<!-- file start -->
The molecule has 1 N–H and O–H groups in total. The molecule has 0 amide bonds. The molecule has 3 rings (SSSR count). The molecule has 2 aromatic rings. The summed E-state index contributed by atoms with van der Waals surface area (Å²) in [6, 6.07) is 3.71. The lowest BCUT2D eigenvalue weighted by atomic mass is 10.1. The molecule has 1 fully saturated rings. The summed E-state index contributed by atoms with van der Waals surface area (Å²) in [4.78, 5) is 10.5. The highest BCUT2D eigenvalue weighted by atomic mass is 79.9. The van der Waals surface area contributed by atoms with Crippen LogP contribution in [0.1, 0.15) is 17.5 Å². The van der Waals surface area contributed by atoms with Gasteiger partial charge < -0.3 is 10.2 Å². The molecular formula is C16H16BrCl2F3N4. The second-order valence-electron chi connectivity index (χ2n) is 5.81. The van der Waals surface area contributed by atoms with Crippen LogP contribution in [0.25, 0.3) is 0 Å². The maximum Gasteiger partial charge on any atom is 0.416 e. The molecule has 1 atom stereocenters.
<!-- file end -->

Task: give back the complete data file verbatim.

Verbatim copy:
The molecule has 1 N–H and O–H groups in total. The molecule has 0 amide bonds. The molecule has 3 rings (SSSR count). The molecule has 2 aromatic rings. The summed E-state index contributed by atoms with van der Waals surface area (Å²) in [6, 6.07) is 3.71. The lowest BCUT2D eigenvalue weighted by atomic mass is 10.1. The molecule has 1 fully saturated rings. The summed E-state index contributed by atoms with van der Waals surface area (Å²) in [4.78, 5) is 10.5. The highest BCUT2D eigenvalue weighted by atomic mass is 79.9. The van der Waals surface area contributed by atoms with Crippen LogP contribution in [0.1, 0.15) is 17.5 Å². The van der Waals surface area contributed by atoms with Gasteiger partial charge < -0.3 is 10.2 Å². The molecular formula is C16H16BrCl2F3N4. The second-order valence-electron chi connectivity index (χ2n) is 5.81. The van der Waals surface area contributed by atoms with Crippen LogP contribution in [0.25, 0.3) is 0 Å². The maximum Gasteiger partial charge on any atom is 0.416 e. The molecule has 1 atom stereocenters.